Toronto is being recognized as a global leader on environmental action and transparency, getting a place on the “CDP Cities A List” for the second year in a row.
The CDP, an environmental impact non-profit organization, runs a global environmental disclosure system that helps companies and cities measure and manage their risks, as well as opportunities for managing climate change.
According to a release from the city, Toronto is being recognized for their actions to develop strong climate change strategies, by reducing emissions, assessing and mitigating climate risks, and transparently reporting the information in its 2019 disclosure to CDP.
“This ‘A’ rating is a testament to the city’s commitment to addressing the climate emergency,” Mayor John Tory said in a statement. “With our sights set firmly on reaching net zero by 2050 or sooner, we are innovating, investing and transitioning Toronto into a healthier, more prosperous and resilient city. I encourage all cities to work toward achieving net zero locally.”
In order to score an “A,” a city must establish a multi-pronged strategy. This includes a city-wide emissions inventory, an emissions reduction target, a published climate action plan, and a completed climate adaptation plan to demonstrate how it will tackle climate hazards.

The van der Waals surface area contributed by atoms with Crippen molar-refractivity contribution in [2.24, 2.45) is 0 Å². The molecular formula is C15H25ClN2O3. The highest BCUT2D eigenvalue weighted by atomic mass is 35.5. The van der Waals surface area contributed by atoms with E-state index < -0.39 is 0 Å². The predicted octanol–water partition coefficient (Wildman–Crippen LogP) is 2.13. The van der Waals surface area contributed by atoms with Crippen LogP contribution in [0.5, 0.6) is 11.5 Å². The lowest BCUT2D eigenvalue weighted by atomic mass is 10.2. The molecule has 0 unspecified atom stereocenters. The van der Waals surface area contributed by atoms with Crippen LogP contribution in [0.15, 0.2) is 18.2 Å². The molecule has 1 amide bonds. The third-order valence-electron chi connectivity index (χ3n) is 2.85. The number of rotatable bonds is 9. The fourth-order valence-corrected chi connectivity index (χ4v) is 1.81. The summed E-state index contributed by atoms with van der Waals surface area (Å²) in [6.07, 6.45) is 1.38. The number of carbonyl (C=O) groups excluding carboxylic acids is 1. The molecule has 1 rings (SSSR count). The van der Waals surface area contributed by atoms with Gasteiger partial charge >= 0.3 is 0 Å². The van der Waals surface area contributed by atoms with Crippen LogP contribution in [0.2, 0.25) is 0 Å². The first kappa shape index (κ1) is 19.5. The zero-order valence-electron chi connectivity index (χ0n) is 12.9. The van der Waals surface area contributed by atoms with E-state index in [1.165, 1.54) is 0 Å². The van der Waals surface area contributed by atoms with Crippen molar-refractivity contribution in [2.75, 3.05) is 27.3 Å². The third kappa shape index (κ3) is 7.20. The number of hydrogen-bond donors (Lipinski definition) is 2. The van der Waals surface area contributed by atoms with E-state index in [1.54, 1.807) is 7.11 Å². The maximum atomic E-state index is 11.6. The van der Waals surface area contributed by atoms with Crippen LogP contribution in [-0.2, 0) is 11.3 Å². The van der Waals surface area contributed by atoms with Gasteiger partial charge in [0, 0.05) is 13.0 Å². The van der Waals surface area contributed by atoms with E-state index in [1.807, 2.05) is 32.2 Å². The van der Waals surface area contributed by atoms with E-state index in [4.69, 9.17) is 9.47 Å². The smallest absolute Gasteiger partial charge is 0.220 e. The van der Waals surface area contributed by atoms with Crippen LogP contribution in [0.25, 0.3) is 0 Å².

According to the city, a total of 105 cities globally have received the “A” grade.
In 2017, city council unanimously adopted Toronto’s TransformTO climate action strategy, which identifies a series of short and long-term actions to reduce community-wide greenhouse gas emissions from buildings, transportation, and waste.
“Since 2017, the city has implemented and expanded several key initiatives,” the city release said. “Including the launch of neighbourhood climate action grants, the issuance of Toronto’s first Green Bond, the completion of energy retrofits to 21 Toronto Community Housing buildings, the installation of solar panels on 100 city-owned properties and the adoption of Toronto’s first electric vehicle strategy.”
Adopting a cohesive environmental action plan becomes increasingly imperative as Toronto will be one of the top cities to feel climate change impacts by 2050, according to a recent report.
In 2019, city council voted to declare a climate emergency and adopted a stronger emissions reduction target, to have net zero by 2050 or sooner.